After some time away, I’ve returned with a new series of six pictures focussing on the senses, starting with Hearing. I’m not sure whether I will subdivide the senses and increase the series by dividing taste, for example, into sweet, sour, bitter, umami, etc. Time will tell.
For my first picture – Hearing – I’ve tried to give the impression of time passing without leaving a trace by linking the sea, sound and music in my image Aquatic animals use sound between members of their species, for communication and survival and the sea itself continually makes its music. To broaden the sense in this I’ve combined the sound of the sea with musical notation from a Celtic tune; The Blossom and the Rain (Brian Peters).
It is interesting how visible imagery is linked to sound ;we describe tones as light, dark, and use a term “colouring” to describe the special timbre of an instrument by an expert player.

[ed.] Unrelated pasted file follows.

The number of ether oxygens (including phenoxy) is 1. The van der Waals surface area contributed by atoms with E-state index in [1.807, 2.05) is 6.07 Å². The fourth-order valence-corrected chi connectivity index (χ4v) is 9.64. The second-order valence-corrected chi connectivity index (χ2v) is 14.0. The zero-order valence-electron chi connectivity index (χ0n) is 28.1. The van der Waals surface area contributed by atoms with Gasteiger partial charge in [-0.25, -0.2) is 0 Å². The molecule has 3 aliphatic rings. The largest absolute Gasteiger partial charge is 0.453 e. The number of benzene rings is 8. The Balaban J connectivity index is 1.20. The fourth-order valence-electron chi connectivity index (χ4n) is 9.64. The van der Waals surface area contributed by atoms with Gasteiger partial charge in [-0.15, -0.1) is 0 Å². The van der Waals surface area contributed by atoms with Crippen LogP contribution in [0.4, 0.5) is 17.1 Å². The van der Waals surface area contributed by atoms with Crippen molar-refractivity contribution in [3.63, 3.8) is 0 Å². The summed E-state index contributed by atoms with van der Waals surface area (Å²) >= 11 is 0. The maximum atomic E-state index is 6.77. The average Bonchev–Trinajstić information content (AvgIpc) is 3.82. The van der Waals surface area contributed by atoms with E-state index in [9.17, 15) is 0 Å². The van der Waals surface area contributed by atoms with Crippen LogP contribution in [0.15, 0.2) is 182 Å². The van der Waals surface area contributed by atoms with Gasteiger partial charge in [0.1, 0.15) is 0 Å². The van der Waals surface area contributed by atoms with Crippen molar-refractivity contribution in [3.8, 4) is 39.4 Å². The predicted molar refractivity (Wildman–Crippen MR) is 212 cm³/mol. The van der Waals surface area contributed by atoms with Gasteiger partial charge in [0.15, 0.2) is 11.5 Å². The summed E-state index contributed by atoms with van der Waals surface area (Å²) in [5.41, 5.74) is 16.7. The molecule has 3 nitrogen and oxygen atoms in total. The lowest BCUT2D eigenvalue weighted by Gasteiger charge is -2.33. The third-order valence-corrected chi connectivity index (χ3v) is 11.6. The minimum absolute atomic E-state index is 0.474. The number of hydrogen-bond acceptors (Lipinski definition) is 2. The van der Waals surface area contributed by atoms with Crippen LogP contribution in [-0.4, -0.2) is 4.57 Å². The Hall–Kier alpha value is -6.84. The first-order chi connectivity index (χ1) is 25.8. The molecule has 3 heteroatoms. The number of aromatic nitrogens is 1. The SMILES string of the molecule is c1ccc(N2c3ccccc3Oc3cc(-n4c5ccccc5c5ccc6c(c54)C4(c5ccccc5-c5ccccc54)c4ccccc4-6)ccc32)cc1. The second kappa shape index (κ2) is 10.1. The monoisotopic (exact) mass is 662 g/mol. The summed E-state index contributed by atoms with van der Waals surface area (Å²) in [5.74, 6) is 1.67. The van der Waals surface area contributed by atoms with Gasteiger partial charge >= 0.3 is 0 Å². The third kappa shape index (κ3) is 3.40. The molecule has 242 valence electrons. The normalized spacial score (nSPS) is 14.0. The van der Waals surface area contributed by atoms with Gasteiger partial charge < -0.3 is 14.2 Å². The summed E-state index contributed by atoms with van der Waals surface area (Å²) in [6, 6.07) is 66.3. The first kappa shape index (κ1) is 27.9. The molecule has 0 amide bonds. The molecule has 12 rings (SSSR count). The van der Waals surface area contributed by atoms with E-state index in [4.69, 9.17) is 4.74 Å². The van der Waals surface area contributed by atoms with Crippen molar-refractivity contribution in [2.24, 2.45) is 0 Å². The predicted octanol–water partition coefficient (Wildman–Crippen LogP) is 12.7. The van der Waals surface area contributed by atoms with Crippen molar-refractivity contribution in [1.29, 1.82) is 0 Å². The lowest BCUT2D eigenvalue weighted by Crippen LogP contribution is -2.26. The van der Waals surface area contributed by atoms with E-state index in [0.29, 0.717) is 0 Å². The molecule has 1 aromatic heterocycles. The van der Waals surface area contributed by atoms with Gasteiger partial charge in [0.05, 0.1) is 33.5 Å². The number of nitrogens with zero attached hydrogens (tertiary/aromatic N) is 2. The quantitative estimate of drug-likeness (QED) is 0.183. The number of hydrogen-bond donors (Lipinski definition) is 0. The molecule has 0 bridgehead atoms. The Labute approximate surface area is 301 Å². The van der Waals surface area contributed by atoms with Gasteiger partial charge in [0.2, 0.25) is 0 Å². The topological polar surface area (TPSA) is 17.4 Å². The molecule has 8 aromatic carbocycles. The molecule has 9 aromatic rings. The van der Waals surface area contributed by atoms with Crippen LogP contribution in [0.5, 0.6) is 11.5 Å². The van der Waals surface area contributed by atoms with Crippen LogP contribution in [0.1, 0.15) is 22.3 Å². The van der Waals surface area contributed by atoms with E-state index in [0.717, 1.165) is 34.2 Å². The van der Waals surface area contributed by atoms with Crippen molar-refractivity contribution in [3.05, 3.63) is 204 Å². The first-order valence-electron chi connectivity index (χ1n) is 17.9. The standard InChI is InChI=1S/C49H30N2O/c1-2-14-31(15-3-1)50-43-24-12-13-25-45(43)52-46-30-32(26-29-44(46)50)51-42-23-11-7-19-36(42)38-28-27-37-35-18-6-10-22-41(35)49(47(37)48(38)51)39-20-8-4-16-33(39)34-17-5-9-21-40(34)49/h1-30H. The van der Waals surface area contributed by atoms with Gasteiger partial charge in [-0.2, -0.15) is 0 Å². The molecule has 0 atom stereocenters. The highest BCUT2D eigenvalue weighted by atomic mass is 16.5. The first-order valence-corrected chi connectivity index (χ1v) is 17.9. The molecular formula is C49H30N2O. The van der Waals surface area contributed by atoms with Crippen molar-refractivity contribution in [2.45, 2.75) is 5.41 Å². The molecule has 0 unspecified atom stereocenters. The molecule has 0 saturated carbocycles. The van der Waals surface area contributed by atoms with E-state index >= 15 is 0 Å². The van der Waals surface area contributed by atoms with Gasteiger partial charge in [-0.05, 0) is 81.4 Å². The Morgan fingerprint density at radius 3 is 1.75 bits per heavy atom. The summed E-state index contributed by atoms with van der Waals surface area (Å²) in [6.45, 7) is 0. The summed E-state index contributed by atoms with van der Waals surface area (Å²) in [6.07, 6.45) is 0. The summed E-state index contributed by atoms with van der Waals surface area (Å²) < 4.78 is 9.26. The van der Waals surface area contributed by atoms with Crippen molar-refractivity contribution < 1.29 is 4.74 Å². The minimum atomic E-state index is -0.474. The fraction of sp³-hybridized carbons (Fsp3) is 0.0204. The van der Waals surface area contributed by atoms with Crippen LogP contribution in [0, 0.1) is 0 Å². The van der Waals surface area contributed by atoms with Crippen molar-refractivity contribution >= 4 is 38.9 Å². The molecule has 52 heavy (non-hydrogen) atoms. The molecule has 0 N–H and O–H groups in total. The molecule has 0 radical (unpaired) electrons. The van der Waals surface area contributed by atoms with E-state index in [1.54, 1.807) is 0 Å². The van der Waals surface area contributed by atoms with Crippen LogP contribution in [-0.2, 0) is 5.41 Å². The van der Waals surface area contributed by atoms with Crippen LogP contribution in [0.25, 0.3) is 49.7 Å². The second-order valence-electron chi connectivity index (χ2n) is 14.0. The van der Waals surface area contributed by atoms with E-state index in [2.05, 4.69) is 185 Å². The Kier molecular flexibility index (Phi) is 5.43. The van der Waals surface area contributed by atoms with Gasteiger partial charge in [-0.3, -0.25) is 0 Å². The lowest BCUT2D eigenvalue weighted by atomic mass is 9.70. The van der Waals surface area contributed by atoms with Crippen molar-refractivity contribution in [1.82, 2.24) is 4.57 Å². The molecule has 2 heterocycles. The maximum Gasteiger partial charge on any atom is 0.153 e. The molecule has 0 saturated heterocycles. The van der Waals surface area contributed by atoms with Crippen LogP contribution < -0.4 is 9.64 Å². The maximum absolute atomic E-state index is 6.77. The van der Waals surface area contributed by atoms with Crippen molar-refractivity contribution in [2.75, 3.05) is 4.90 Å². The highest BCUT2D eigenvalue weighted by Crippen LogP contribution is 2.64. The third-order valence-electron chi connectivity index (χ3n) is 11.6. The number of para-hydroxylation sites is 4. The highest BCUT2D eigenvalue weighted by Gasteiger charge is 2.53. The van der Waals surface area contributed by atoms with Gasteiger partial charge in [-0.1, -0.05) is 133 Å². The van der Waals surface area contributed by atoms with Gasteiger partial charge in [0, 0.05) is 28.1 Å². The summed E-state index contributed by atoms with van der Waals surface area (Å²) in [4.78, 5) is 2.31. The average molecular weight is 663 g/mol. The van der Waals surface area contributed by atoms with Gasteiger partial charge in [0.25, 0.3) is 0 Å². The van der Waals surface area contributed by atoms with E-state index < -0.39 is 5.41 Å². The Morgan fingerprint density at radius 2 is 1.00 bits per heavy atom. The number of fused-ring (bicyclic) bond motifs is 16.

Whilst vision itself is a primary sense, auditory perception of music, and especially speech, involves information from more than one sensory modality. The McGurk effect was discovered when a video sound recording of someone speaking was dubbed with a different sound, they discovered that an observer often hears a third sound, showing how much the two senses rely upon each other.
“If a tree falls in the forest and no-one is there, does it make a sound?” a philosophical thought experiment that compares and contrasts observation and reality. “.. objects of sense exist only when perceived…” Since sound is only waves of vibration passing through the air, an ear must be present for the sensation of sound to be perceived. So, the answer must be “No”. It’s appropriate therefore to include an ear in my picture – the pinna of a close and much loved relative.